TCF’s key change and strategy associate looks at how personal trust is at the heart of our data expectations of businesses and the opportunities you can grasp in complying with GDPR.
As 2017 closes it’s time to consider the roll call of organisations that have disclosed recent or historic data hacks during this year. Trusted household names including Yahoo!, Deloitte, Equifax, the Automobile Association, the Association of British Travel Agents, PlayStation and xBox, have all fallen foul of hackers who have exposed gaps in their data management practices and threatened to reveal or trade customers’ personal data.
And, when our personal data is compromised by organisations around the world, it’s natural our trust starts to fade. In 2015, Digital Catapult, an organisation set up by Innovate UK, published a survey report, Trust in Personal Data: A UK Review, indicating many people do not trust organisations with their personal data in terms of its use.
Of 4,500 consumers polled, aged between 18-64 years, 76 percent stated their main worry was having, “no control over how their data is shared or who it is shared with.” Sixty percent said they were uncomfortable sharing their personal data, with a further 14 percent admitting they refuse to share any personal data.
Over 40 percent (43.5 percent) of respondents said they trusted public sector organisations more than private sector companies with personal data, while financial services firms were considered the most trusted in the private sector by 28.6 percent of respondents. Retail organisations lagged behind with only 4.3 percent. Conversely, participants ranked retailers as most likely to abuse personal data (30 percent).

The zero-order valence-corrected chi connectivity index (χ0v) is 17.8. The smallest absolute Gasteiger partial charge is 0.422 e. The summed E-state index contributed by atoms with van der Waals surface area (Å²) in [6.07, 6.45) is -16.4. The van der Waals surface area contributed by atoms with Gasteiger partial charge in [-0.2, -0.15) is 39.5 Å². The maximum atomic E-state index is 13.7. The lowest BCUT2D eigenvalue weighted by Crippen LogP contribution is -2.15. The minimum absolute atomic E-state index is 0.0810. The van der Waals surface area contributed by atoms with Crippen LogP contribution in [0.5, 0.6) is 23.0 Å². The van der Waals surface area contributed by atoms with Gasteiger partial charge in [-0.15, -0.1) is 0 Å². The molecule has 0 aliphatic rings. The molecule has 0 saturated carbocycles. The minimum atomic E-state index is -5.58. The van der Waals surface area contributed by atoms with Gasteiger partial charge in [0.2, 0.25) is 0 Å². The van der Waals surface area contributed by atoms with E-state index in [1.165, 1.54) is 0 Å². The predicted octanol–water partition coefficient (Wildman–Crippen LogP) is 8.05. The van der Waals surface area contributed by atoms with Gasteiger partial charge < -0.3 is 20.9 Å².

The report’s authors said: “What is abundantly clear from this study is that respondents do not believe they benefit from sharing personal data with organisations. Instead, they believe it is only the organisations that are gaining from their data.” Importantly, the report’s authors also speculated, without trust, less data will be shared and the UK and our economy will fall behind in the race to maximise the potential of the digital economy.
Organisations have a further opportunity to strengthen their data management approaches – and, consequently, their trust with individuals, with the introduction of the General Data Protection Regulation (GDPR) next May. The GDPR is a European Union regulation and the UK Government has already indicated it will be implemented regardless of the outcome of Brexit negotiations. Also, in the UK a new Data Protection Act will be passed in 2018, aiming to ramp up data protection requirements in the UK significantly.
The GDPR goes well beyond existing data protection legislation and aims to give individuals back control of their personal data and reshape the way organisations across the region approach data privacy, ensuring such data is handled by authorized users, only when appropriate. Under the GDPR, organisations must:
• Process data for authorised purposes only
• Ensure data accuracy and integrity
• Minimise subjects’ identity exposure, and
• Implement data security measures.
In the U.K. compliance with the GDPR will be the responsibility of the Information Commissioner’s Office – and, for the first time, organisations will be held accountable for providing evidence of their compliance.
Clearly the intent and the measures of the GDPR echo the citizens’ concerns about the management of their personal data – and can only help improve the levels of trust required between people and organisations for our societies and economies to thrive.
To ensure you’re ready to meet these requirements, while maintaining and building trust with your stakeholders, contact us at email@example.com to understand how you can maximise this requirement to meet consumer expectations into a business relationship and development opportunity.